Object-Oriented Classification of Forest Structure from Light Detection and Ranging Data for Stand Mapping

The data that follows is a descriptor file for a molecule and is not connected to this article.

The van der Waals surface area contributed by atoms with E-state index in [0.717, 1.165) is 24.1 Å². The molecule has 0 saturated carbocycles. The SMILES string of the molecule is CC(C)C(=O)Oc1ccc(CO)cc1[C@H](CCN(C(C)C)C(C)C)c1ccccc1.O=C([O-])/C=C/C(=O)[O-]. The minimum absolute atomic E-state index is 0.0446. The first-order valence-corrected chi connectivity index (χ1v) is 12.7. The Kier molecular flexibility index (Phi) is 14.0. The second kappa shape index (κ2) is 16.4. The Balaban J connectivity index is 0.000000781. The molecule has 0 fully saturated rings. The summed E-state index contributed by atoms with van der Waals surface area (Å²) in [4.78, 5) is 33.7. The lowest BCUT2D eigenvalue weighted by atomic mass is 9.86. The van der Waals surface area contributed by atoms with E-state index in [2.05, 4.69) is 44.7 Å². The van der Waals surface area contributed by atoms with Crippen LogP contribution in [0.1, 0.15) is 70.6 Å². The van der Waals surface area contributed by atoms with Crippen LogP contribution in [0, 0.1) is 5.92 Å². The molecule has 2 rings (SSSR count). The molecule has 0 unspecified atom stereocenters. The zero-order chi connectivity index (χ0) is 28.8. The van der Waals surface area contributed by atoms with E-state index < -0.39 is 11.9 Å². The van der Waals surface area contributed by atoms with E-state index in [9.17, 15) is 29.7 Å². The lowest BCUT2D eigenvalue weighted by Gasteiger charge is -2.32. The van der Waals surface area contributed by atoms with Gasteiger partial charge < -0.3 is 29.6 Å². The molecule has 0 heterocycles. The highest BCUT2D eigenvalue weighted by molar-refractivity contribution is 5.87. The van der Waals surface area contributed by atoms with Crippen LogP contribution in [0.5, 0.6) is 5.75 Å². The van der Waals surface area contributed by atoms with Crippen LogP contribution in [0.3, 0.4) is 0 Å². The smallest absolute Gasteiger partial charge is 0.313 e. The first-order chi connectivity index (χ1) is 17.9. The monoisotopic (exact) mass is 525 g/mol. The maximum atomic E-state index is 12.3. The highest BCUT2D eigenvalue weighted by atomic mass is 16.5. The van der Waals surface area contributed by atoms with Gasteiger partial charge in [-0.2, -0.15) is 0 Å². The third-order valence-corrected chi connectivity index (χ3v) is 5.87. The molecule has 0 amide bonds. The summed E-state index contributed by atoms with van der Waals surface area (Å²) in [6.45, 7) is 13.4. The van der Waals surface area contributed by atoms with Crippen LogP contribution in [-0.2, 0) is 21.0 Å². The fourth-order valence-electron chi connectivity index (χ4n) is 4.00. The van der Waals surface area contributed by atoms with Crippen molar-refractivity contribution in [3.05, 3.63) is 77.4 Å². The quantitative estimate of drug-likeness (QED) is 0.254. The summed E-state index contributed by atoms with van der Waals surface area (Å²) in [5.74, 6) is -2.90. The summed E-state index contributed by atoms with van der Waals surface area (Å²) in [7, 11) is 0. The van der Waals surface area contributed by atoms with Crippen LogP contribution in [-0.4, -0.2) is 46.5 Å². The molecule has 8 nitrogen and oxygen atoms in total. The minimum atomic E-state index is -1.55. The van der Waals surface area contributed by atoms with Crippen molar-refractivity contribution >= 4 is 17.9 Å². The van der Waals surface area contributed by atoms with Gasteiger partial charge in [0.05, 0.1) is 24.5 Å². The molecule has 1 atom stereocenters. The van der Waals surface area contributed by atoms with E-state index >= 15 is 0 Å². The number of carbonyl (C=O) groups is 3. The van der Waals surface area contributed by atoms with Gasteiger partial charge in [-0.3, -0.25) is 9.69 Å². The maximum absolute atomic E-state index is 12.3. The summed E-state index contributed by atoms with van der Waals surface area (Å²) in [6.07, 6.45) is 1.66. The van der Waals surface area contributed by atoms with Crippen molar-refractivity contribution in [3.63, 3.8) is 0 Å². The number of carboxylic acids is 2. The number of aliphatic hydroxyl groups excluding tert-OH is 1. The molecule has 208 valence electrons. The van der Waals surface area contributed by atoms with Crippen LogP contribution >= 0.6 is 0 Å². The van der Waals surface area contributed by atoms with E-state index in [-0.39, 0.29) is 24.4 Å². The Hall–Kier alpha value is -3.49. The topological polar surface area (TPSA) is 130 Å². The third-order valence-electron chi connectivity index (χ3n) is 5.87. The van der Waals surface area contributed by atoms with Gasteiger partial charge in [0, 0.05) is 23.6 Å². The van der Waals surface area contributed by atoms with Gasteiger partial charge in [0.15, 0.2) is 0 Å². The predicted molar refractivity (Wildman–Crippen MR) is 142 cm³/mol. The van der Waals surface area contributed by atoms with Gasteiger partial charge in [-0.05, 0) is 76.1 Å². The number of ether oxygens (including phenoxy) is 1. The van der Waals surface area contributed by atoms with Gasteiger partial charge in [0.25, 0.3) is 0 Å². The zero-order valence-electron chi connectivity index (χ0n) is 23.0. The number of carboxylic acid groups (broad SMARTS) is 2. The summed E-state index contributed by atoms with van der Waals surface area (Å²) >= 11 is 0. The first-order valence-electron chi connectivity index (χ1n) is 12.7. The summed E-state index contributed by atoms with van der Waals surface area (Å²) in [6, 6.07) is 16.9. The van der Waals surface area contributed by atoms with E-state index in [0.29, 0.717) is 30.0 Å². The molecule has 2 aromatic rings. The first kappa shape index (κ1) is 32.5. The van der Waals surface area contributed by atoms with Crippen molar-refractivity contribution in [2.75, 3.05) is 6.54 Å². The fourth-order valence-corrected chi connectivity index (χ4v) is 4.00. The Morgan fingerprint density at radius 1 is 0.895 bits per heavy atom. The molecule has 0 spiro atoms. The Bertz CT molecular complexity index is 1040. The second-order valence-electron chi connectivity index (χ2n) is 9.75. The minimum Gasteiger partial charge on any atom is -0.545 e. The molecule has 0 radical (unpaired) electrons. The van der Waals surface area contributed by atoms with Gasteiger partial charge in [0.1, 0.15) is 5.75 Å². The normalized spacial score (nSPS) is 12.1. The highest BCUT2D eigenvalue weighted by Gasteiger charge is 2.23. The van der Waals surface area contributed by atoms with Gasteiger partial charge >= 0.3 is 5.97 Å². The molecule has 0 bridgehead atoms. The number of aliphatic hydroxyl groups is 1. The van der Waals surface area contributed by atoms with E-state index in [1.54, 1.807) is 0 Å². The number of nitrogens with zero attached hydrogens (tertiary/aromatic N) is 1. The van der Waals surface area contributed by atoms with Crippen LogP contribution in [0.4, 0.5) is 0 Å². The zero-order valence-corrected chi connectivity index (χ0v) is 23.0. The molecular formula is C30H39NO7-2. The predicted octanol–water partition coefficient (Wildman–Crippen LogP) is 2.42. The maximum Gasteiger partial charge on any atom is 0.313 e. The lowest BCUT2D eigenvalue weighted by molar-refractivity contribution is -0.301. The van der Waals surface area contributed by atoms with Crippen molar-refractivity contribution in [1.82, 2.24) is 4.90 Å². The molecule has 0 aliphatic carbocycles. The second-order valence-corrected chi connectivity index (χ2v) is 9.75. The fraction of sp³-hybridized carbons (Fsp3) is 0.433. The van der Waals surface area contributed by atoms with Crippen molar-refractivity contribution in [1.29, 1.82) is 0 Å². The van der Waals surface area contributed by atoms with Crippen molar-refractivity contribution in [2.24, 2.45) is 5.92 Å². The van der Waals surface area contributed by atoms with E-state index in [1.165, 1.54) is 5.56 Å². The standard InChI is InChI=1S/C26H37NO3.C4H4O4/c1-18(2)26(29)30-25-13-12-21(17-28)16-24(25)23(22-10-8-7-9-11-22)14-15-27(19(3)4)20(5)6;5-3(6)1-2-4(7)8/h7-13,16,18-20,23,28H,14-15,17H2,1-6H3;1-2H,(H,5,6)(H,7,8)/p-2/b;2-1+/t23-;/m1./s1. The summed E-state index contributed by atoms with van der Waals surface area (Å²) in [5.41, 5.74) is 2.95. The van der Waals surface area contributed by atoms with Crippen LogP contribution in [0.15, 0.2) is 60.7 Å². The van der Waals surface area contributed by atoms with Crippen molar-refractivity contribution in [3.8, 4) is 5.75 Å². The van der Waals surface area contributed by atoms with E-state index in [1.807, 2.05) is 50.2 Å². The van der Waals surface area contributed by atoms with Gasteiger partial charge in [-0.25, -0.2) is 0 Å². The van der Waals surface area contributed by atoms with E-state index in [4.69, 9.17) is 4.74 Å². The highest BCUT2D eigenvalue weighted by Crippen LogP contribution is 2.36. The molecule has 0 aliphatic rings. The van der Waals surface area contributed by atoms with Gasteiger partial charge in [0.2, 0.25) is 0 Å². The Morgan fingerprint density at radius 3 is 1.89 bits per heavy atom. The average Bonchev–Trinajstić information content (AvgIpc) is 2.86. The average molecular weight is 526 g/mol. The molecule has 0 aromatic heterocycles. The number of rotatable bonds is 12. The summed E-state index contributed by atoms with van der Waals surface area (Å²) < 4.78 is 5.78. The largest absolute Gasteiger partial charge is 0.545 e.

Stand delineation is an important step in the process of establishing a forest inventory and provides the spatial framework for many forest management decisions. Many methods for extracting forest structure characteristics for stand delineation and other purposes have been researched in the past, primarily focusing on high-resolution imagery and satellite data. High-resolution airborne laser scanning offers new opportunities for evaluating forests and conducting forest inventory. This study investigates the use of information derived from light detection and ranging (LIDAR) data as a potential tool for delineation of forest structure to create stand maps. Delineation methods are developed and tested using data sets collected over the Blue Ridge study site near Olympia, Washington. The methodology developed delineates forest areas using LIDAR data and object-oriented image segmentation and supervised classification. Error matrices indicate classification accuracies with a kappa hat values of 78 and 84% for 1999 and 2003 data sets, respectively.
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